A futher look at Oracle ADF overview
As I notice, with Oracle ADF it looks like it is free to deploy on any Oracle-based application server (i.e. WebLogic). Deploy it on non-Oracle app servers (i.e. JBoss, IBM) or web container (i.e. Tomcat), you have to pay for licences.
Another thing to note is the architecture for Oracle ADF (http://download.oracle.com/docs/cd/E...o.htm#BHCFFJHC
). A software architecture typically has the following layers:
application -> service -> domain/model -> gateway -> data source
application - the presentation layer is implemented here. Normally, the MVC pattern is used.
service - acts as a facade between the application and domain layers. Also handles distributed transactions, exceptions and logging. The Service or Facade pattern is used.
domain/model - business rules, entities and data transfer objects are defined here. Normally, the Strategy pattern is used (but Template pattern can be used optionally).
gateway - similar to a DAO, where objects are mapped to the data source. Gateway or DAO pattern is used.
data source - can be a database, web service, xml, etc.
Looking at their architecture they've highlighted the MVC, which I interpret it as the application layer. But then have a Business Services (perhaps indicating the Service/Facade + Strategy + Gateway/DAO patterns) and then a Data Services (indicating the data source). My question is around the Business Services, as to what patterns they use.
Its probably worth asking the questions to Oracle, and get a deeper view of the patterns adopted, with any implementation examples (hopefully, with an unbiased opinion).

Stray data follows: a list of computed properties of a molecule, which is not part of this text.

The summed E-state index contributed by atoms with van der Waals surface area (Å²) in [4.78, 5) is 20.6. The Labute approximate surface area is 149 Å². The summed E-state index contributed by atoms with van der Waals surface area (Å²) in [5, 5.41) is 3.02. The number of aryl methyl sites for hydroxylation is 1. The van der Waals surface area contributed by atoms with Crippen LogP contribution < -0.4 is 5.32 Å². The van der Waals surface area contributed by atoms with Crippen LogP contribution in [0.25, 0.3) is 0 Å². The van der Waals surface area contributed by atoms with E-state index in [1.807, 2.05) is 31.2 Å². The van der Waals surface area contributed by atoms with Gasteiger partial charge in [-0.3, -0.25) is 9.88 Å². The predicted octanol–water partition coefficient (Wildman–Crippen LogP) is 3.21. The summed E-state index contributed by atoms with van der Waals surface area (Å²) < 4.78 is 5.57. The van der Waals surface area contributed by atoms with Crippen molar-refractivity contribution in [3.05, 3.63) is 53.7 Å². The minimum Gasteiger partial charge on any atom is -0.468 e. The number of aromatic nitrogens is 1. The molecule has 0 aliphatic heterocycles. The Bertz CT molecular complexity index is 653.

A futher look at Spring overview
In contrast to Oracle ADF, its free and free to deploy on any application server or web container. It is a recognised product and is classed as the de facto standard for enterprise application development.
You can pay for additional support from Spring Source, and training is provided by Spring Source as well as other training vendors.
Also, there are modules provided for security, integration, batch processing. Spring also integrates very well with other frameworks/technologies such as Struts, Hibernate, Mule ESB and even TopLink. A number of IDEs also recognise Spring (Eclipse, NetBeans, IntelliJ IDEA, etc.). Not to forget there is Spring.NET (http://www.springframework.net
) for .NET developers, and Spring Phython (http://sourceforge.net/projects/springpython/
) for Python developers.
The framework blends in well with the application -> service -> domain/model -> gateway -> data source layers.